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Samsung's SSD Global Summit: The Leader In NAND Speaks Up

Advancements Beyond NAND

As we know, Samsung is in a unique position as an SSD manufacturer. The fact that it fabricates its own NAND means the company can cherry-pick the very best flash for those 840 Pros. It's also pushing the envelope with regard to lithography in a way that very few competitors can match. Consequently, Samsung's engineers also know where those solid-state drives come up short, giving them a problem to work on solving.

When you look at the spec sheet for pretty much any SSD family, you notice that the maximum performance levels are typically available from the highest-capacity models. At lower capacities, those throughput numbers trail off pretty fast. In fact, many drives under 100 GB bashfully offer sequential write rates in the low 100 MB/s range. Why? Usually, it comes down to the number of dies per memory package, and the controller's ability to utilize them all in parallel. As the density of flash increases, you need fewer dies to hit certain capacity points, and that can detract from performance. SSD vendors can use lower-density NAND for as long as it's still available, but that also drives prices up, which nobody likes.

This conundrum is exacerbated by triple-level cell flash. Capable of storing three bits for every memory cell, TLC NAND further increases density and reduces cost compared to MLC flash with two bits per cell. The price you pay is higher latency. TLC NAND takes longer to stabilize, which affects its performance.  

To combat those compromises, Samsung introduced us to a couple of new technologies. The first is called Turbo Write. Think of this as an additional tier of storage space between the system RAM and TLC NAND. In effect, Samsung takes a small amount of the triple-level cell flash and treats it like SLC, or single-level cell memory. This reduces latency significantly, augmenting performance so long as the data you're working with is in that space.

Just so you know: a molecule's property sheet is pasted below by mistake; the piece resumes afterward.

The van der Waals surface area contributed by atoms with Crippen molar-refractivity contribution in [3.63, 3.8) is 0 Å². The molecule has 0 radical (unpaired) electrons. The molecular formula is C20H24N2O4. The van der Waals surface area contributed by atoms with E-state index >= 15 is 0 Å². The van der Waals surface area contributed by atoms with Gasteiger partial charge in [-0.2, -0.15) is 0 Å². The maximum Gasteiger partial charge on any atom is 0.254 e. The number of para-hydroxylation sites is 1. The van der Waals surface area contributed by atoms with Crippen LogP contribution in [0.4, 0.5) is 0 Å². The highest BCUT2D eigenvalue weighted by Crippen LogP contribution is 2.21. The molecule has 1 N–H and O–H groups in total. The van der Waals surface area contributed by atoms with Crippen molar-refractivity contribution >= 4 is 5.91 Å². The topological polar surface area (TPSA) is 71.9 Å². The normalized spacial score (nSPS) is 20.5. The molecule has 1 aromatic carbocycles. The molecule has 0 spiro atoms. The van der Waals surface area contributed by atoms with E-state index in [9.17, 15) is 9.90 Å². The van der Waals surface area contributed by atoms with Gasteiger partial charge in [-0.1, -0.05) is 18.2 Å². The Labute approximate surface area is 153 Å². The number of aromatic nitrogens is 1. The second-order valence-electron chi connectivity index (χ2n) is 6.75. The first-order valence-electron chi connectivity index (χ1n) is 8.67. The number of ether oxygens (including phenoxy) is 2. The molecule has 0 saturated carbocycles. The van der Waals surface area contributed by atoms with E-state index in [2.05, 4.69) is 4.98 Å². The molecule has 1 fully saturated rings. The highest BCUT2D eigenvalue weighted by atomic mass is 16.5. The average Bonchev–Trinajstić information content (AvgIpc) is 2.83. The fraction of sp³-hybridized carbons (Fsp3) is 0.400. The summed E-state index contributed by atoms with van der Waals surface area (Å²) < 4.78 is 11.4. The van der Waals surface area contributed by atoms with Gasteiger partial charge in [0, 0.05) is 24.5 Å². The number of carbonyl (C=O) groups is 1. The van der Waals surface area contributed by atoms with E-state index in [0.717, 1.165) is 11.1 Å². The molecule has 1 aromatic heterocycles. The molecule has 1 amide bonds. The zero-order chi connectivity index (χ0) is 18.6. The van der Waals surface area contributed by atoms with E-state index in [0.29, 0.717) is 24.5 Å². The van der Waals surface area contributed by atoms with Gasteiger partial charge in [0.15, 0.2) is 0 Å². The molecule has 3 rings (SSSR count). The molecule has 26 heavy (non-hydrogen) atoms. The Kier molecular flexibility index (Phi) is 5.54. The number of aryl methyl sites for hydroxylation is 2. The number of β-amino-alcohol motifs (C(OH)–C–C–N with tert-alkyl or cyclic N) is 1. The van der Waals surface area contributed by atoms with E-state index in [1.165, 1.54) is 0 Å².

Turbo Write increases performance across all capacity points, though the 120 GB configuration enjoys the largest boost. Claimed to improve sequential throughput by as much as 3x, this feature is key to extracting respectable benchmark numbers from a low-cost, lower-capacity SSD.

Samsung based the amount of NAND dedicated to Turbo Write on typical desktop workloads, it said. Even in the entry-level space, the 120 GB 840 EVO can maintain those impressive numbers across 3 GB of writes. That's more than enough for most folks. If you do routinely write more than that at a time, you might want to consider a true enthusiast-oriented SSD like the 840 Pro or one of its competitors.

  • alchemy69
    No word on when we might be seeing the new vertical NAND in products?
    Reply
  • So, is NVMe complimentary to (the new) SATA 3.2 or it's simply playing its own fiddle?
    Reply
  • ojas
    Well, i have 2.3 TB of writes and 4.36 TB of reads on my 120GB Intel 320 series SSD in the last year...no re-allocated sectors thus far.

    My 840 has about 0.41TB written to it, and i bought this drive a few months ago.

    Anyway, looking forward to RAPID.
    Reply
  • Someone Somewhere
    @radiovan I read it as being that it's a replacement for AHCI/IDE - it'll still work with SATA.

    Anyone else find that this reads like an infomercial?
    Reply
  • Steveymoo
    Ahh Samsung, you're still not immune to the age old marketting technique of combining large breasted women with your technology, to catch men's eyes.
    Reply
  • Onus
    Organizations with huge amounts of data to sift (e.g. Google, NSA, IRS) will want any speed they can get. Labs doing FCAT testing need ridiculous write speeds. For the rest of us, as individuals, if a bloated application like Word already loads in the blink of an eye, any faster simply doesn't matter. I hope a substantial focus can be placed on cost.
    Reply
  • JPNpower
    CPUs GPUs are sort of slowing. this is the future. This is innovation at its hottest and fastest. Maybe it is competition as some say, as AMD is bogged down in processors, giving the leaders a healthy lead, but in flash, Samsung, Sandisk/Toshiba, and Micron are hot at it.

    Everyone wins.
    Reply
  • Lord_Kitty
    In other words, Samsung is taking over the world, along with Intel and Google.
    Reply
  • jabliese
    radiovan and Someone

    NVMe is a protocol to work with PCIe. This is quite clear from the slides. What is PCIe? Do you remember your last video card upgrade? The slot your card plugged into was most likely a PCIe slot. NVMe has no business with SATA, and that's the way you want it to be.
    Reply
  • drewriley
    11318974 said:
    No word on when we might be seeing the new vertical NAND in products?

    Last year, Samsung touched on some new technologies that they were working on, but didn't share any insight during their latest summit,
    Reply